The aim of this study was to assess CVD diagnoses and adherence to CVD medications, and to identify predictors of hospitalization for CVD conditions. It was hypothesized that JHS participants who adhered to a prescribed medical regimen for a diagnosed CVD condition would encounter less deterioration in CVD health status (as measured by hospitalization) than those who did not adhere to a prescribed medical regimen for a diagnosed CVD condition. The study examined the following research questions:
What is the extent of cardiovascular disease diagnoses in the Jackson Heart Study cohort?
What is the extent of medication adherence in the Jackson Heart Study cohort?
What are the predictors of cardiovascular disease hospitalization among JHS participants?
What are the reasons for non-adherence in the JHS?
2. Experimental Section
Baseline interview data collected from 5301 African Americans, living in the tri-county area of metropolitan Jackson, Mississippi; Hinds, Madison and Rankin counties and participating in the Jackson Heart Study, were analyzed. The Jackson Heart Study (JHS) is the largest single-site epidemiological study of cardiovascular disease on African-Americans on record. A systematic review of the JHS data was made focusing on medication use, CVD health status, and demographic parameters to examine practices and behaviors of the participants and association between those practices and the primary health outcome, hospitalization. Details of the JHS, its development, participants, and overall procedures are described further by Addison et al.  and Campbell-Jenkins et al.  in earlier publications.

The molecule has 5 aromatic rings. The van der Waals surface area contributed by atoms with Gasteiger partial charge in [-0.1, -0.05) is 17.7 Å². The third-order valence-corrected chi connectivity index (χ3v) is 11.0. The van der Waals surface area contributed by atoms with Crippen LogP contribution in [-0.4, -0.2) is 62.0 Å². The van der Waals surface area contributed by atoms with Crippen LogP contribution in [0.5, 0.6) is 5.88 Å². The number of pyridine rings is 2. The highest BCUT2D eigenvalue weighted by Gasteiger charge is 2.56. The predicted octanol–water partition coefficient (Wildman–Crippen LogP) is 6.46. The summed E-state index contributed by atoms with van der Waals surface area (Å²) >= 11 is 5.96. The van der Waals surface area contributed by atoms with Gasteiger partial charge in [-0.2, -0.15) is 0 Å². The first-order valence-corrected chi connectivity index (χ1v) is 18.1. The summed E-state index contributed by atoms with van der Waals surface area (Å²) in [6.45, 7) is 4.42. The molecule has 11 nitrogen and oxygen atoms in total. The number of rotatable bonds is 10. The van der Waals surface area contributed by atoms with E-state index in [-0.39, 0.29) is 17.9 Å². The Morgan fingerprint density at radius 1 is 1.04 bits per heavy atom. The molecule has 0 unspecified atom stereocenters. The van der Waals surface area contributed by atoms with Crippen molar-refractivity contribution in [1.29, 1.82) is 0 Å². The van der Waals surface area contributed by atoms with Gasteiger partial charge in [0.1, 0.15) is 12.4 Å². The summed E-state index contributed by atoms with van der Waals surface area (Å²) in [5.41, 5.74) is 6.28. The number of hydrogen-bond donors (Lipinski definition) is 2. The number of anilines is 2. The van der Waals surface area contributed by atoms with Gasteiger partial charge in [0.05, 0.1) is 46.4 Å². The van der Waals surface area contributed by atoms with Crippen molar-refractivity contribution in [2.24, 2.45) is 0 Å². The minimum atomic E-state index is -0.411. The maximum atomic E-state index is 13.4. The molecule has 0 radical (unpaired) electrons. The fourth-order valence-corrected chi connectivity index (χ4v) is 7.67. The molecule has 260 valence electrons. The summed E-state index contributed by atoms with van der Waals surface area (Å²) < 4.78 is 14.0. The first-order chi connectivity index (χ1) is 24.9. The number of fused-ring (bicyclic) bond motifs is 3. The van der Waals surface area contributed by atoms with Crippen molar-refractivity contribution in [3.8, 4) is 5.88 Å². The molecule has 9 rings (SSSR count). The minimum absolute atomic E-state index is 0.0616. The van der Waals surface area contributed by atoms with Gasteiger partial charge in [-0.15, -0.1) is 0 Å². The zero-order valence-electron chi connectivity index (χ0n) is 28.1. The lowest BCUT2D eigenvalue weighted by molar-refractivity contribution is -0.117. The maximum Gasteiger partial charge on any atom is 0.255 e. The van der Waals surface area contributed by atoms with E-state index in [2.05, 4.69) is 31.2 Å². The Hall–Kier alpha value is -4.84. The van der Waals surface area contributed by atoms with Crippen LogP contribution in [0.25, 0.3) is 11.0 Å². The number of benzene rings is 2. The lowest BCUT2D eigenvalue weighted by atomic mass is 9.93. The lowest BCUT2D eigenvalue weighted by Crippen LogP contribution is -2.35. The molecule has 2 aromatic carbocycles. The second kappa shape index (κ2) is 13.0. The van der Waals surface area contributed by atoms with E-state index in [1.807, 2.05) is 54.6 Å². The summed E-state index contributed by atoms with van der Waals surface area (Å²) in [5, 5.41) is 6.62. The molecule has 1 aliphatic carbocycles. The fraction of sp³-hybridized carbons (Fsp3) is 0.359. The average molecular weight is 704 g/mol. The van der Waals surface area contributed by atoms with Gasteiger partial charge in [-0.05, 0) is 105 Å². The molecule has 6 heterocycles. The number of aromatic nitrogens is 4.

Demographic variables of the JHS participants (age, education level, age, income, and county of residence) were extracted from the Household Enumeration Form (HEF) and Personal Data— Socioeconomic Status Form (PDS). Cardiovascular conditions of JHS participants at baseline (high blood pressure, high cholesterol, heart attack, diabetes, and stroke) were obtained from the Personal and Family History Form (PFHA). On this form, participants responded with a “yes”, “no”, or “don’t know” answer about whether they were told by a physician that they had certain diseases. JHS participants’ CVD medication use was obtained from the Medication Survey Form (MSRA). On this form, the participants were again asked to respond with a “with a “yes”, “no”, or “don’t know” answer about whether they had taken medication for high blood pressure, high cholesterol, heart attack, diabetes, or stroke during the two weeks prior to coming to the Exam Center for their clinic exams. Self-report of adherence to medications is a useful and expedient way of assessing adherence . JHS participants’ reasons for not taking the doctor-prescribed medication were also elicited from the MSRA. Participants were given a list of potential reasons cited that prevented people from taking medication as prescribed, and asked to indicate with a “yes”, “no”, or “don’t know” answer. The primary study outcome was self-reported hospitalization for CVD which was extracted from the participants’ annual follow-up interviews. Subjects were asked at 1-year follow-up interviews whether they had been hospitalized for CVD during the previous 12 months.
2.2. Statistical Analysis